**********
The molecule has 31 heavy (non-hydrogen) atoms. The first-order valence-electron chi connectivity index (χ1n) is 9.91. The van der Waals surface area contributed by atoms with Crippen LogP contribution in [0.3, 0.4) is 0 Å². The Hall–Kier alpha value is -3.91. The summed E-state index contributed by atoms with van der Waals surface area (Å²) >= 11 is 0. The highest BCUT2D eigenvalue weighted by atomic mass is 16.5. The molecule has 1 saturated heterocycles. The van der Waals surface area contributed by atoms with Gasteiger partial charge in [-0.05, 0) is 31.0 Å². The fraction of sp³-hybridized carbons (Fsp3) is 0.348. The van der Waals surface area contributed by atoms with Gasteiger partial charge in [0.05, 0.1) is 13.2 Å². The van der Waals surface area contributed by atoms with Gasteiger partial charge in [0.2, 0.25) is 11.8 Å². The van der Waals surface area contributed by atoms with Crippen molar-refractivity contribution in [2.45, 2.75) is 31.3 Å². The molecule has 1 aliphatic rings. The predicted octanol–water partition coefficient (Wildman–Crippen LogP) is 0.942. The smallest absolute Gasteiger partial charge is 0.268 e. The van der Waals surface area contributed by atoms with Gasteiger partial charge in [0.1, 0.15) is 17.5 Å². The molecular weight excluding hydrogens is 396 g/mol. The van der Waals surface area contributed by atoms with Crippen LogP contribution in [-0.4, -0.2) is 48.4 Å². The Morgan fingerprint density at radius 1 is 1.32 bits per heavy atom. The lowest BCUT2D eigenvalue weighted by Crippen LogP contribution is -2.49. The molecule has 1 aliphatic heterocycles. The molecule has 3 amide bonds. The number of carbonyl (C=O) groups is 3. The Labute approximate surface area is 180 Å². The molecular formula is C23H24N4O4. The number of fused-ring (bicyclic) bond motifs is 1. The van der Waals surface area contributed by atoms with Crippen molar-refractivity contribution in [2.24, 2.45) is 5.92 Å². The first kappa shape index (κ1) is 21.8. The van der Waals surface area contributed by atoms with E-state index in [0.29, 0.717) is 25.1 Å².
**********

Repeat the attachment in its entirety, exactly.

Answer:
The molecule has 31 heavy (non-hydrogen) atoms. The first-order valence-electron chi connectivity index (χ1n) is 9.91. The van der Waals surface area contributed by atoms with Crippen LogP contribution in [0.3, 0.4) is 0 Å². The Hall–Kier alpha value is -3.91. The summed E-state index contributed by atoms with van der Waals surface area (Å²) >= 11 is 0. The highest BCUT2D eigenvalue weighted by atomic mass is 16.5. The molecule has 1 saturated heterocycles. The van der Waals surface area contributed by atoms with Gasteiger partial charge in [-0.05, 0) is 31.0 Å². The fraction of sp³-hybridized carbons (Fsp3) is 0.348. The van der Waals surface area contributed by atoms with Gasteiger partial charge in [0.05, 0.1) is 13.2 Å². The van der Waals surface area contributed by atoms with Gasteiger partial charge in [0.2, 0.25) is 11.8 Å². The van der Waals surface area contributed by atoms with Crippen molar-refractivity contribution in [2.45, 2.75) is 31.3 Å². The molecule has 1 aliphatic rings. The predicted octanol–water partition coefficient (Wildman–Crippen LogP) is 0.942. The smallest absolute Gasteiger partial charge is 0.268 e. The van der Waals surface area contributed by atoms with Gasteiger partial charge in [0.1, 0.15) is 17.5 Å². The molecular weight excluding hydrogens is 396 g/mol. The van der Waals surface area contributed by atoms with Crippen LogP contribution in [-0.4, -0.2) is 48.4 Å². The Morgan fingerprint density at radius 1 is 1.32 bits per heavy atom. The lowest BCUT2D eigenvalue weighted by Crippen LogP contribution is -2.49. The molecule has 1 aliphatic heterocycles. The molecule has 3 amide bonds. The number of carbonyl (C=O) groups is 3. The Labute approximate surface area is 180 Å². The molecular formula is C23H24N4O4. The number of fused-ring (bicyclic) bond motifs is 1. The van der Waals surface area contributed by atoms with Crippen molar-refractivity contribution in [2.24, 2.45) is 5.92 Å². The first kappa shape index (κ1) is 21.8. The van der Waals surface area contributed by atoms with E-state index in [0.29, 0.717) is 25.1 Å².